Abstract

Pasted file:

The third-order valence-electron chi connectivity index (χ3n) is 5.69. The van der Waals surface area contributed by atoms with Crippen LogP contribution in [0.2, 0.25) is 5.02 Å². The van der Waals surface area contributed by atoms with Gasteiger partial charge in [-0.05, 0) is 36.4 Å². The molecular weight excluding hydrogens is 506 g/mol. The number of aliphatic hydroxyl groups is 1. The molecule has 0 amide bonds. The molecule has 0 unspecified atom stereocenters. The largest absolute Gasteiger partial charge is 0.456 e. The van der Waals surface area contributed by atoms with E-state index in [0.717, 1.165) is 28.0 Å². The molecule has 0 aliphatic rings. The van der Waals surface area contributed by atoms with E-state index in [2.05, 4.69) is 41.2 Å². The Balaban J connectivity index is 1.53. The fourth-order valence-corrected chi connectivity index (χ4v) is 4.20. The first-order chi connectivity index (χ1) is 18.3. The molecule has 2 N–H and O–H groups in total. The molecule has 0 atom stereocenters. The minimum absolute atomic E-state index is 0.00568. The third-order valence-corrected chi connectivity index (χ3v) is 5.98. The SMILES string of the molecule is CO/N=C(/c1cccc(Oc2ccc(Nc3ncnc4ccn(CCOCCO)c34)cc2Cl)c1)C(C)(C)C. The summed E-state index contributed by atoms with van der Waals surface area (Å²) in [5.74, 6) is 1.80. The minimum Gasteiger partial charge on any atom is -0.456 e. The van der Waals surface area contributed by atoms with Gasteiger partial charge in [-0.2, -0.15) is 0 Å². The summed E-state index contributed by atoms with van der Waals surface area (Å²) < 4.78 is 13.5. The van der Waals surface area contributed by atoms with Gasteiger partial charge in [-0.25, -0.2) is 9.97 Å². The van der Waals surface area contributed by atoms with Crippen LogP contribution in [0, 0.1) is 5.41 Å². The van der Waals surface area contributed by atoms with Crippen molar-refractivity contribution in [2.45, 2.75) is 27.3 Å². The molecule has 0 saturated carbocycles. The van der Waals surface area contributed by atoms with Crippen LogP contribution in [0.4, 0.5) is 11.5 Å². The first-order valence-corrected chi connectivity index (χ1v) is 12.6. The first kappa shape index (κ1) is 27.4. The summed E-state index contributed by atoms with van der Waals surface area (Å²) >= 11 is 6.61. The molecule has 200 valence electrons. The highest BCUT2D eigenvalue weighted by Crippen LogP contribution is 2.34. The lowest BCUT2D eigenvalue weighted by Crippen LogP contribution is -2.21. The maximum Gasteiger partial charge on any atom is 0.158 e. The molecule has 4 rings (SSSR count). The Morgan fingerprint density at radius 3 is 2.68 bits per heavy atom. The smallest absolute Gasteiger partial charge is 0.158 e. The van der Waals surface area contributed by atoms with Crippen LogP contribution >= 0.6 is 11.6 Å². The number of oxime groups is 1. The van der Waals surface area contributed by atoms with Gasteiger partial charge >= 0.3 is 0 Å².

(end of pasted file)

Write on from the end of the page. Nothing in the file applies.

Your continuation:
A laboratory investigation was conducted to evaluate the applicability of dissolved He and Ne as partitioning tracers for detecting and quantifying nonaqueous phase liquid (NAPL) in the saturated zone. Based on the results of batch experiments, the equilibrium NAPL–water partition coefficients (KN,W) of these tracers for two common dense NAPLs (DNAPLs), tetrachloroethene (PCE) and trichloroethene (TCE), are: KPCE,W = 1.28 and KTCE,W = 2.42 for He, and KPCE,W = 1.84 and KTCE,W = 3.24 for Ne. Tracer partitioning is linear across the range of concentrations tested, and appears to be linear even near aqueous solubility limits of the gases. Multiple partitioning tracer tests (PTTs) were conducted in columns, and residual TCE saturations (STCE) ranging from 4.7 to 10.5% were successfully measured by the tracers. Sensitivity analysis for the column experiments indicates that random tracer-measurement error of up to ±20% had little effect on results; however, accurate characterization of the tail region of the tracer curves is particularly important. Therefore, the low analytical detection limits possible with dissolved He and Ne (4 to 5 orders of magnitude below aqueous solubility) may permit better tracer curve characterization than commonly used alcohol partitioning tracers, and is a notable advantage for these tracers. Due to their high Henry's Law constants, these gases will also partition into trapped air present in the tracer sweep zone. Equations are presented for estimating both trapped air and NAPL saturation for PTTs where three phases are present (water, trapped air, and residual NAPL). The results of this investigation provide a basis for field-scale application of dissolved He and Ne as groundwater partitioning tracers.

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